Singled out for particular attention

11th November 1994 at 00:00
Teachers have been unhappy about the programmes of study for single-award science which compresses biology, chemistry and physics into a one GCSE timetable slot. Some were concerned about content while others were worried about the concept of a single GCSE course for science, as opposed to the double award, which covers the three subjects and is worth two GCSEs.

Government advisers have listened to teachers' views and made changes (see box, right).

Carolyn Swain, a School Curriculum and Assessment Authority science officer, stressed that SCAA wanted most pupils to study for the double award, but she confessed that she had no idea whether this would actually happen. At present most key stage 4 students are pursuing a double award but it is unclear whether the current pattern of uptake for the single and double awards will continue.

Many of those who responded during the consultation process and accepted the need for a single award wanted it to be designed for lower attainers, with content selected on that basis.

But Mrs Swain emphasised that the guiding principle was flexibility at KS4 and that the aim was to ensure that pupils were positive about science.

Electricity at key stage 1 was another concern to come out of the consultation. SCAA's remit was to slim the curriculum and Government advisers thought electricity could be more economically taught at KS2.

But the consultation showed that many teachers had made good progress with teaching electricity to five to seven-year-olds, and, moreover, the children were enjoying it. As a result electricity is back in at KS1.

The consultation also showed that classroom teachers and curriculum developers had different concerns at key stages 1 and 2. Teachers were more concerned with curriculum overload, and, given the push to prune, SCAA has come up with what it calls "a satisfactory, manageable solution".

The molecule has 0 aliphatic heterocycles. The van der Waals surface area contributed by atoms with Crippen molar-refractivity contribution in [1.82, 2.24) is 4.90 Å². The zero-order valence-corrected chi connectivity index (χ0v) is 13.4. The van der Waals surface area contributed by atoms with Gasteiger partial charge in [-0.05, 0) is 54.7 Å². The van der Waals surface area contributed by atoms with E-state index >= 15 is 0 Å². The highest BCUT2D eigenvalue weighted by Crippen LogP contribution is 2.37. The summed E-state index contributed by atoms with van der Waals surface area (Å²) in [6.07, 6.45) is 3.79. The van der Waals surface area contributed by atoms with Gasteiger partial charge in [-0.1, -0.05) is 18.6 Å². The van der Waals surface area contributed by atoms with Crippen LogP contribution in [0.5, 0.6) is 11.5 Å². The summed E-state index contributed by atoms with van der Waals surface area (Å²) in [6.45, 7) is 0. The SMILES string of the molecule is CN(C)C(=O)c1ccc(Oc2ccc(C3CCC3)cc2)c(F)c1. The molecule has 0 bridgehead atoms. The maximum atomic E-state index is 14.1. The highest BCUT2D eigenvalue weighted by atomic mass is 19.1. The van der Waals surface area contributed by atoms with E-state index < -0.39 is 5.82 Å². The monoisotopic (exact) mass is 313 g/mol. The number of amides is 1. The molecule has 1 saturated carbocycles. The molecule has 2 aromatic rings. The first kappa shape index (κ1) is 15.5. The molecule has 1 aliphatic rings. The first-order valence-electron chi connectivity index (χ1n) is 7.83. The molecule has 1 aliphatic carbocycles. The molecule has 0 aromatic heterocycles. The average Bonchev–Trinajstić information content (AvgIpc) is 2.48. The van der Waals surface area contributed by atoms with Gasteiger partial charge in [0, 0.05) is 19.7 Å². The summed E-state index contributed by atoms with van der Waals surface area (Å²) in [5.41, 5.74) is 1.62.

At KS3, most comment in the consultation centred on the lack of chemistry in the proposals so the new Order has been reworded to make clear the amount needed. There was similar worry about chemistry at KS4, although there was general agreement that the balance was better. Again the new Order clarifies what is needed at KS4.

Most of those who responded to the consultation agreed that the revision of experimental and investigative science was an improvement.

As with many of the curriculum subjects, a major concern of science teachers was assessment. Mrs Swain believes much work is needed in developing day-to-day assessment and end of key stage assessment.

It would be "a considerable challenge", she said, for teachers to use their professional judgment and understanding to devise assessment methods for their children and the way they are taught.

Key changes from the draft proposals * presentation improved and introductory paragraphs inserted setting out relationships between areas of study; * at KS1 work on electricity included, and work on the Earth deferred to KS2; * at KS2 work on energy resources and energy transfer deferred to KS3; * at KS4, in the double award, more emphasis on chemistry to improve the balance between chemistry and earth science; * at KS4, in the single award, "Green plants as organisms" replaced by "Humans as organisms - nutrition" and "Living things in their environment"; "Classifying materials - structures and bonding" replaced by "Patterns of behaviour - the Periodic Table."

Key changes from the current Order * content at all key stages reduced; * presentation improved and duplication removed; * some areas of study introduced later than KS1, for example, the Earth has been transferred to KS2 and energy resources to KS3; * broader range of experimental and investigative science; * at KS4, in the single award, the content has been reduced to make it appropriate for GCSE courses taught in 10 per cent of curriculum time. Topics that have been left out of the 1991 single-award science include "Useful products from oil" and "Green plants and organisms"; material designed to enable GCSE examining groups to devise syllabuses which are more accessible to all abilities.

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